West Nile mosquito de-listed as local pest

Fremont County Weed and Pest is no longer monitoring the local mosquito population for West Nile virus – for budgetary reasons.

Instead, other local government entities are taking on the task.

Tribal exclusion

Weed and Pest removed the culex tarsalis mosquito, which carries West Nile, from the official list of local pests at the end of last year, supervisor Aaron Foster said.

Advertisement

“We had to look at ways to save some money,” he explained. “The low-hanging fruit were things like the mosquito program, where our involvement was pretty minimal.”

Weed and Pest only got involved in West Nile management to help Tribal entities access the state’s Emergency Insect Management Grant back in 2008, he explained.

The grant program is only available to state agencies and political subdivisions, and Tribal governments do not fall under either of those categories.

“They can’t apply for it on their own,” Foster said. “It had to be done through a third party, (so) Weed and Pest agreed to do that. That’s why we declared the mosquito.”

Now that culex tarsalis is de-listed, he said Fremont County Public Health will serve as the pass-through granting agency for the local Tribes.

Advertisement

There may be other grant programs in the state that bar Tribal participation, and officials “might be looking to fix those (eligibility rules) next year,” Wyoming’s weed and pest coordinator Slade Franklin noted.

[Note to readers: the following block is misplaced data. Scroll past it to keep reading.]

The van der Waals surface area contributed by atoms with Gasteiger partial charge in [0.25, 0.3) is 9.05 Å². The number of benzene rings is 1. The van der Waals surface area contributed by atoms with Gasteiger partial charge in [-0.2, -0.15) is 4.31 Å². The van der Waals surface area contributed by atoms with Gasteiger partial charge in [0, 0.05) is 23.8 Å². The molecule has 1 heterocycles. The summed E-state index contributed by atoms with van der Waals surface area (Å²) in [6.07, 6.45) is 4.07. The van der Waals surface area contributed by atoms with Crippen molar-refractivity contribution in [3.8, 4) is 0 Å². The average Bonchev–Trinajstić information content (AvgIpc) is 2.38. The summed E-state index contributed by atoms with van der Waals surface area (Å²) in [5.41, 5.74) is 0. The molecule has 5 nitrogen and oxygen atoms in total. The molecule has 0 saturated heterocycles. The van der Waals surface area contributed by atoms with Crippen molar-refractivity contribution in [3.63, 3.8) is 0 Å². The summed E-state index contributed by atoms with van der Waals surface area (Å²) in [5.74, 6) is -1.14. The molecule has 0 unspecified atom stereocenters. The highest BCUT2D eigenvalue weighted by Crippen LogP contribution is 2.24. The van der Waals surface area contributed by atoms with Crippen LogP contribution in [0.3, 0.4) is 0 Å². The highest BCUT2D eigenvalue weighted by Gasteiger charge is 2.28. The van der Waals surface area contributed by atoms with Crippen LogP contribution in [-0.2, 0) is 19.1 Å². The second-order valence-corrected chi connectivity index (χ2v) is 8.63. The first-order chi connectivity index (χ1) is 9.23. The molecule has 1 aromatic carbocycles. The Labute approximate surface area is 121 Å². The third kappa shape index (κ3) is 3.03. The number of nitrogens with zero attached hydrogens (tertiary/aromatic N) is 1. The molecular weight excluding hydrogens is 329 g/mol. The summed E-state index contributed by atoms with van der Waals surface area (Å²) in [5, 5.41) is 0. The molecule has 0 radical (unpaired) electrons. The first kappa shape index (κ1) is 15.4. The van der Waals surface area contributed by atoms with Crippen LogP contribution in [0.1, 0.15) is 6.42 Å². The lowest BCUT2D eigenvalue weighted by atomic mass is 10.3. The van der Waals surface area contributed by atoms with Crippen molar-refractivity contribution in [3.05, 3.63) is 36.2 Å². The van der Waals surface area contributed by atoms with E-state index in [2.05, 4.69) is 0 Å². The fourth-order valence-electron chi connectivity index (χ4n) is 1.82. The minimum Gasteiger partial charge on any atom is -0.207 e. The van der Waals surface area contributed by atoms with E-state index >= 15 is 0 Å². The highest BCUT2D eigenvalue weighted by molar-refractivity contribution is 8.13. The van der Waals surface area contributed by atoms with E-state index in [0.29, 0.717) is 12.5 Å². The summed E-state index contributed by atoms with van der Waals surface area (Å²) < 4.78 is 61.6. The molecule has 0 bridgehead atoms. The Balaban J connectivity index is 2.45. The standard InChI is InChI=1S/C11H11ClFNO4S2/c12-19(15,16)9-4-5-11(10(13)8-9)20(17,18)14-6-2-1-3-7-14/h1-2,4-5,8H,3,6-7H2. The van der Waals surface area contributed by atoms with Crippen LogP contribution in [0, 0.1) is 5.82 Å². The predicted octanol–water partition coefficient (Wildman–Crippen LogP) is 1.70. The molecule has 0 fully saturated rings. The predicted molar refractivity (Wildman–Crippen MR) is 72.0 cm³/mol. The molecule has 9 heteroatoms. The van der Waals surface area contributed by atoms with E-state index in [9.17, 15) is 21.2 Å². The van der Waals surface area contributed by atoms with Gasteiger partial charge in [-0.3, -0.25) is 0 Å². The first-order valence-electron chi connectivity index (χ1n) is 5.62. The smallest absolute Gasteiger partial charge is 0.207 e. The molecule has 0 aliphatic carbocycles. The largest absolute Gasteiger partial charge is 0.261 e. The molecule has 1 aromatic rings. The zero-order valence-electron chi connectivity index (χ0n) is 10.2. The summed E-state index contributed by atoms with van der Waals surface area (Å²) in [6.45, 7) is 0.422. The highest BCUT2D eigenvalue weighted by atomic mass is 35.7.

“I don’t think they had a clue at the time that they were excluding the Tribes,” Franklin said. “That just wasn’t part of the discussion.”

On our own, together

Other local government entities will have to apply for the Emergency Insect Management Grant on their own this year – and many have.

Weed and Pest helped with the process this year in order to ensure that mosquito trapping and testing could continue in Fremont County.

For example, the agency donated its West Nile testing equipment to the City of Riverton, which will offer the service to other government entities for a fee.

Lander public works director Lance Hopkin said he is working with Riverton to “synchronize our planning and our testing.”

“We’re working on an agreement (to) get our samples over to them,” he said. “We’re all kind of on our own but still trying to figure out how we work together.”

Foster said he has also received grant applications from Pavillion, Shoshoni and the public health office.

For more information call the Wyoming Department of Agriculture at 777-7321.

Related Posts

Have a news tip or an awesome photo to share?